Support for targeted immigrants in Arizona came from an unlikely group last week: Major League Baseball players. Not only did the Major League Players Association come out against the Arizona legislation, but several athletes did as well. Adrian Gonzales, the San Diego Padres superstar, said he wouldn’t play (if selected) in next year’s All-Star game in Phoenix if the “discriminating law” is on the books (Phoenix's basketball squad, the Suns, has unequivocally denounced the bill). Additionally, although he knows it’s quixotic, he also called for a boycott next year of spring training camps in Arizona.
The New York Mets’ Rod Barajas, speaking to a New York Times reporter, was even more heated: “You would like to hope there is no stereotyping going on, but it’s hard to see that there would not be. If they happen to pull over someone who looks like they’re of Latin descent, even if they are a U.S. citizen [like Barajas] that is the first question that is going to be asked. But if a blond-haired, blue-eyed Canadian gets pulled over, do you think they are going to ask for their papers? No.”
Baseball players aren’t known for political activism—during the decades of civil rights struggles, few black players were willing to rock the boat, with a few notable exceptions such as Curt Flood—but with so many Hispanics on MLB rosters, perhaps that could change. Imagine this: a delegation led by the likes of Gonzales, Johan Santana, Albert Pujols, Pedro Martinez, Manny Ramirez, Jose Reyes, Mariano Rivera, Orlando Cabrera, Kendry Morales, Miguel Tejada, Robinson Cano and others, testifying before Congress on the issue, highlighting the fact that although they’re wealthy, they’re speaking on behalf of fellow countrymen, most who can’t afford to even see them play. Adding several white stars to the scrum—say Joe Mauer, Tim Lincecum, Todd Helton, Kevin Youkilis and David Wright—would make an even bigger statement. (The politicians would drop everything for such an event: they’re also fans who want to rub shoulders with athletic greats.)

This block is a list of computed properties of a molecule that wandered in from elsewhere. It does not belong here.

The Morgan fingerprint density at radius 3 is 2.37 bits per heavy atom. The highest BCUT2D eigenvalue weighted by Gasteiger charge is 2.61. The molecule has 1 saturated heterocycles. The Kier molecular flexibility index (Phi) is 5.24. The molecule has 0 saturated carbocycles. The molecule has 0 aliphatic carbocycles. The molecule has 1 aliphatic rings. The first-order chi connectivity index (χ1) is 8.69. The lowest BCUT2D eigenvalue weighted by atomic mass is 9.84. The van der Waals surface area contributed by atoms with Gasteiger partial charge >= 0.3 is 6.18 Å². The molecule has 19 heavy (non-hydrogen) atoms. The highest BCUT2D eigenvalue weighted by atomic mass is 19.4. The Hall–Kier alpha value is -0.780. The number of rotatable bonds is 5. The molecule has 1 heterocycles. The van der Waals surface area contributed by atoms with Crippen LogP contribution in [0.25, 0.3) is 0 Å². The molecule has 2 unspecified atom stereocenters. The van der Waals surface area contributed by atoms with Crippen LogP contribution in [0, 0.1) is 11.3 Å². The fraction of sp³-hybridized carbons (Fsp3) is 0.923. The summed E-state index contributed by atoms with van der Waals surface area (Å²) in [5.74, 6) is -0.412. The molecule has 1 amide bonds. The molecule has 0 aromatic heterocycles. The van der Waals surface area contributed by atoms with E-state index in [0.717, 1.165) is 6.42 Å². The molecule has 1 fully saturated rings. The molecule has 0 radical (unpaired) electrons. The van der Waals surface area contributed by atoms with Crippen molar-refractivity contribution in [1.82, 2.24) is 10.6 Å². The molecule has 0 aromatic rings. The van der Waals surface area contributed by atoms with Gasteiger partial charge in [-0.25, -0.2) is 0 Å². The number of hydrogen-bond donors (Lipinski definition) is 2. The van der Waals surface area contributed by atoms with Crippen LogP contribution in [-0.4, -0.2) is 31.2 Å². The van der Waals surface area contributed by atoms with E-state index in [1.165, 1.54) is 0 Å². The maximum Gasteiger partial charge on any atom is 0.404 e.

It might backfire in certain cities, since the crowds at stadiums are, by and large, predominantly white, but as a declaration of plain decency and morality, these men, who have truly realized the “American Dream,” could hold their heads high.